'Avengers: Age of Ultron's' Linda Cardellini Problem
You didn’t see that coming?
***Warning: Avengers: Age of Ultron Spoilers ahead.
When back in April, Marvel announced Linda Cardellini and Julie Delpy as part of the Age of Ultron cast, the first thoughts in our heads were that Delpy would portray Black Widow’s trainer, and Cardellini, perhaps Captain Marvel — perhaps some other superheroine. We were half right.
There was much to love about Whedon’s second Avengers outing, and plenty of female action going on. There were funny quips and running jokes (“Language!”), outrageous destruction sequences, and great interaction between the Avengers. Though I’m with Scarlett — I didn’t really get where the sudden Natasha’s-lovestruck-over-Hulk thing came from — that’s not my biggest gripe. (I’ll say this for Johannson; whether she believed in it or not, Scarjo one hundred percent sold it). Black Widow’s exhilarating motorcycle ride and subsequent action sequence were for me, one of Ultron’s high points, marred only by the fact that it was offset by Natasha lamenting her forced sterilization. It’s not that I object so much to the idea that such a procedure could have been done (why do we never hear of the male superheroes being castrated so they won’t put a desire for children above the mission? Oh right, dudes don’t want kids as much as chicks), as I do to the moment when Black Widow tears up over the revelation. Whedon could have shaken things up and revealed a side-effect of Cap’s Super-Soldiering serum is that he’s left impotent, and have him teary over not being able to father a Li’l Cap. Of course, I’m being facetious here. You’d never see something so intimate and depressing; who wants to hear about that nonsense during the course of a Marvel movie?
Still, at least we’ve got ourselves a female Avenger (two, now that Wanda’s on the team). And listen, it’s not that I watched this movie through some sort of what-can-I-find-to-be-offended-over lens. We go to Marvel films to be entertained; to escape our own routine and for a couple of hours, to laugh, and be awed by action sequences — to live vicariously through the superheroes we might like to be. We love the camaraderie and the antagonism, the relationships between the characters, and floating with the magic of where this particular fantasy story will take us. And it was all going pretty well until *insert scratching record sound here*.
Was it that big of a shock that Hawkeye had a secret family hidden away on a secret ranch? No. Hawk’s telephone conversation to his “girlfriend” after earlier saying he didn’t have one clearly telegraphed something was coming. What left me puzzled for a variety of reasons; what nagged at me, and with all the CGI effects, what I just couldn’t get past was the simplest depiction of a pregnant (was she barefoot?) mother, sitting at home with the kids, waiting for her man. This is what you brought in Linda Cardellini to do? (Did Whedon not see her in Bloodline, Mad Men or Freaks and Geeks?) It’s not that we don’t know, love and respect women who are stay-at-home mothers; that’s a superhero job if you’ve ever seen or done it. The problem here is why, against this modern backdrop, would Whedon even bother to put in such an utterly banal depiction of a stereotypical “yes-honey-whatever-you-decide” non-entity of a woman in at all, and to add insult, ask an actress of Cardellini’s caliber to stand on a set and play her? As I sat in the theater grinding popcorn between my teeth, all I could think was “Why would Cardellini even take this role, agree to stand there and play that pointless, bland character — what could they possibly have paid her to do this part?” Putting myself in her place, I’d pull a Kramer and say, “Look away, I’m hideous!”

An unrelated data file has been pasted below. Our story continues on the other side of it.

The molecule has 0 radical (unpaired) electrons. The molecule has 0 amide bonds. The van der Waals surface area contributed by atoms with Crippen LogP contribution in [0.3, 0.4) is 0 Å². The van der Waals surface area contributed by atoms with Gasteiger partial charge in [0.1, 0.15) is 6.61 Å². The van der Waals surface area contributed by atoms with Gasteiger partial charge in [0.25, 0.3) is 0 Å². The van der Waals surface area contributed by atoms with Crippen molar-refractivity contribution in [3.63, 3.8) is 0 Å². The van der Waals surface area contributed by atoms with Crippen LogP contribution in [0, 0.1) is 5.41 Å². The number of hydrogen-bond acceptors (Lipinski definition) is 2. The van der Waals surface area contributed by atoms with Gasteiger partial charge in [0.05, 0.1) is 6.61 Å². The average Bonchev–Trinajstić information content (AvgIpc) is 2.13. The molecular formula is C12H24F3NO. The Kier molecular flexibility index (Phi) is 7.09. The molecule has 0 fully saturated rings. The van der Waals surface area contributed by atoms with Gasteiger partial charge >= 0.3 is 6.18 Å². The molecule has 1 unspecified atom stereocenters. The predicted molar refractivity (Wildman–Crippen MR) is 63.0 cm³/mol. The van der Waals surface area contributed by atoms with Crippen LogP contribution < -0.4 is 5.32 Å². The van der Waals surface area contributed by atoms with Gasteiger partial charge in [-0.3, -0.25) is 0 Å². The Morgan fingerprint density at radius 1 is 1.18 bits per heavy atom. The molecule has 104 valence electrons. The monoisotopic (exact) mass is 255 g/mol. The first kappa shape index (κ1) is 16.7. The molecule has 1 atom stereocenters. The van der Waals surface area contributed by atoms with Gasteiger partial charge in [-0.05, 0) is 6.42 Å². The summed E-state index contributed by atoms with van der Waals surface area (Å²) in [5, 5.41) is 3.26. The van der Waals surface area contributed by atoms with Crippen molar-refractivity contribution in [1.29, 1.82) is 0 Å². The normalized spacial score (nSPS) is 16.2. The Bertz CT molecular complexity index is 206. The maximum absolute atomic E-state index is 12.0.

How is this kind of female character (and she’s so thinly written, I hesitate to even call her that) written by the same guy whose claim to fame is filled with the leading women of Dollhouse, Firefly, Buffy… who’s known as The Guy Who Writes Strong Women? Did Disney get inside his head? After all, it’s their marketing people who seem to think princesses are enough to keep the girls happy (why bother with female Marvel figures); did Whedon just figure he’d go with the flow? Oh, Black Widow and Scarlet Witch got a couple of good sequences; why bother even writing anything for Hawk’s wife? I’m more inclined to believe he simply handed Laura Barton’s scenes off to a subordinate and wasn’t even on-set the day they were shot or edited, because who in their right mind thought they belonged in Age of Ultron?
Whedon is said to have “liked the idea of bringing the world’s mightiest superheroes to a humble home on a Midwestern farm. ‘The middle of the last movie, they were on the helicarrier and everything went very sci-fi…This movie is all about bringing them back down to earth.’” (BF) It could just as easily have been an old Barton family ranch Hawkeye discovered was his, or Fury could have set up the gang out there with no need or mention of a wife at all. And a humble home doesn’t have to be run by a one-dimensional, doe-eyed woman. Written as she was, Laura stood out as an anachronistic eyesore, unnecessary and offensive; better left unseen. I’d much rather have watched another few moments of Black Widow kicking ass.
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